Shingles are bad; shot is less bad
When I was growing up, my mother made sure that I got every vaccine available and kept good records of all my shots.
She was a meticulous keeper of records, which, after being turned over to me, were temporarily misplaced in one of the closets or drawers, where they safely remain - somewhere.
My wife and I have done the same with our children as my mother did with me - followed an outlined vaccination schedule.
I look at vaccinations like I look at car seatbelts. Using them increases your chances of survival, even if they have to hurt you while saving your life.
Which is why I decided to get a shingles vaccines recently.
I have never gotten the shingles, but I hear that it’s not very comfortable. I have seen photos and heard testimony from people who have suffered through it. I didn’t want to be one of those, so I made an appointment for a Thursday.
I have never had any reaction to a vaccination. The nurse went through all the mandatory explanations of what side effects the shot may cause. I didn’t pay much attention. I don’t get side effects.
I should say I didn’t get any - in the past - but then the shingles shot kicked in.
I’m not a very good patient - haven’t had much practice being sick or feeling bad. All of a sudden, I started feeling cold. My head and joints were aching. I felt nauseous.
I must have gotten sick at the clinic, I thought, but I didn’t have close contact with anyone. I was only waiting about 5 minutes before being called to the room where the shot was administered. Nobody around me sneezed.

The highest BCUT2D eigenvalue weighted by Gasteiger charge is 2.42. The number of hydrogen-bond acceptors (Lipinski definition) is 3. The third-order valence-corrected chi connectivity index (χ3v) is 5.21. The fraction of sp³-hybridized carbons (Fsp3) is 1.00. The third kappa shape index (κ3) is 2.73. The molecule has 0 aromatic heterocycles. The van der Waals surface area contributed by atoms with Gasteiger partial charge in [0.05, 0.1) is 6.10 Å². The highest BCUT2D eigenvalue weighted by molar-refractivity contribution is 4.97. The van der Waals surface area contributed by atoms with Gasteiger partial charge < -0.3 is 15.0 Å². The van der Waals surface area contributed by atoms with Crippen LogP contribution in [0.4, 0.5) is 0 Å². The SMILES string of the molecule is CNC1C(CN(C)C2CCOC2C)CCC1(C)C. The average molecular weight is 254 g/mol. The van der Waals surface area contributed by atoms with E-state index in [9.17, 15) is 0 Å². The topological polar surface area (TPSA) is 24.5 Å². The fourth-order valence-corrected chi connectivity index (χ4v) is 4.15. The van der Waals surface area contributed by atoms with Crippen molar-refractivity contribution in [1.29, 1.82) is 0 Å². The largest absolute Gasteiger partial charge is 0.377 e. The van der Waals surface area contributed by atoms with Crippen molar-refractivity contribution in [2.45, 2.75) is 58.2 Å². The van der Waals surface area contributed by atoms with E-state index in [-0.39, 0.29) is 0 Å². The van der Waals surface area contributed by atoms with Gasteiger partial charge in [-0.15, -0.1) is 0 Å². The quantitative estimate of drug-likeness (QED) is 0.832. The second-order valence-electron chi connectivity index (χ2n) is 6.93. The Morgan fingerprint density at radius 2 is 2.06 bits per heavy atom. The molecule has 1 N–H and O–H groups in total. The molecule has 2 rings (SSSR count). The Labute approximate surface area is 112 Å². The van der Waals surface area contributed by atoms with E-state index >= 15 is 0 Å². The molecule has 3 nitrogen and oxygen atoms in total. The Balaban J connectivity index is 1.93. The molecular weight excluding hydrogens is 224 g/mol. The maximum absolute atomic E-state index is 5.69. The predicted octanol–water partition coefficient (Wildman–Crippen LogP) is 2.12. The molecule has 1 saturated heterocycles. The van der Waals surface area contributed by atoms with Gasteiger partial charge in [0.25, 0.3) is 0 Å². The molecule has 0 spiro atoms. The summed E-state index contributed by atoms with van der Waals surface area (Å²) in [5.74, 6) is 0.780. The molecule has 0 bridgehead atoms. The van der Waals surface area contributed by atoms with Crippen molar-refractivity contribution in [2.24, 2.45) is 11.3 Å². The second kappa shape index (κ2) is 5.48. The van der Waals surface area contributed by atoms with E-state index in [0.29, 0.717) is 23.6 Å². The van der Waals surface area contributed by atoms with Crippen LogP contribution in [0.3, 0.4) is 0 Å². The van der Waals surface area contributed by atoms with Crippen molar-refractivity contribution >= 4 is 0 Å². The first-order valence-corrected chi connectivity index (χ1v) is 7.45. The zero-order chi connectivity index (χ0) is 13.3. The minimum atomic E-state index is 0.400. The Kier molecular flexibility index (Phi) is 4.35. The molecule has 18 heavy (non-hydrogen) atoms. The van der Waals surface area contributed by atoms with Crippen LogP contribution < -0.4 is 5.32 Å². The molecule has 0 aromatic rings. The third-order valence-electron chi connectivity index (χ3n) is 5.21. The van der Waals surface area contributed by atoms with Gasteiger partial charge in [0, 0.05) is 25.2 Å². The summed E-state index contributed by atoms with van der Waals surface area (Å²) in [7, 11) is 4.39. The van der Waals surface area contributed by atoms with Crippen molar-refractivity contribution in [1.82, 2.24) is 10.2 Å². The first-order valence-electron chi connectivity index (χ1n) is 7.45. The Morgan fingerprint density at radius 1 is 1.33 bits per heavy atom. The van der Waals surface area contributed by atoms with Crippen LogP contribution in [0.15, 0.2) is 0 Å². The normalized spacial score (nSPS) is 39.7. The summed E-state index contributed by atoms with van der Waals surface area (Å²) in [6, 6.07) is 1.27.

The nice nurse was worried about the shot itself hurting as she gave it to me. It’s not like I have never gotten a shot in the arm. She had very good bedside manners (in a manner of speaking). And, she gave me a sheet of paper explaining the possible side effects, which I appropriately misplaced.
On Friday morning, it was obvious that I was sick. I found the instructions sheet from the nurse, and it became clear that I was experiencing all the possible side effects of the shot.
I still went places and did things with the help of two Advil every four hours. They were not all that effective, but it was better than nothing.
It did control my body temperature. As soon as it wore off, I started being cold and achy again. This is for the birds, I thought. Maybe not even for them. If birds felt this way, they’d have a hard time flying.
If this is how it feels after the shot, I wonder how people who come down with a full blown case of shingles feel like?
“It took me two weeks to get over it,” offered an acquaintance. “It was horrible. Some people have it for a month.”
If you’ve ever had the chickenpox (and almost all adults have), there’s a good chance the virus is still at large in your body. It can lie dormant for decades without causing any symptoms. In some people, the virus wakes up and travels along nerve fibers to the skin. The result is a distinctive, painful rash called shingles.
Those who come down with it remain contagious and can spread the virus when blisters are forming and until all of the blisters have crusted over. The rash may heal in about two to four weeks, and some skin areas may scar.
By Saturday, I was pretty much back to normal, and by Sunday, completely normal.
I’ll go back in a few months to get a second shot, and then I’ll be set for five years. I’m glad now that I did it. Feeling the crud from the mini-shingles is much better than feeling the full-blown one.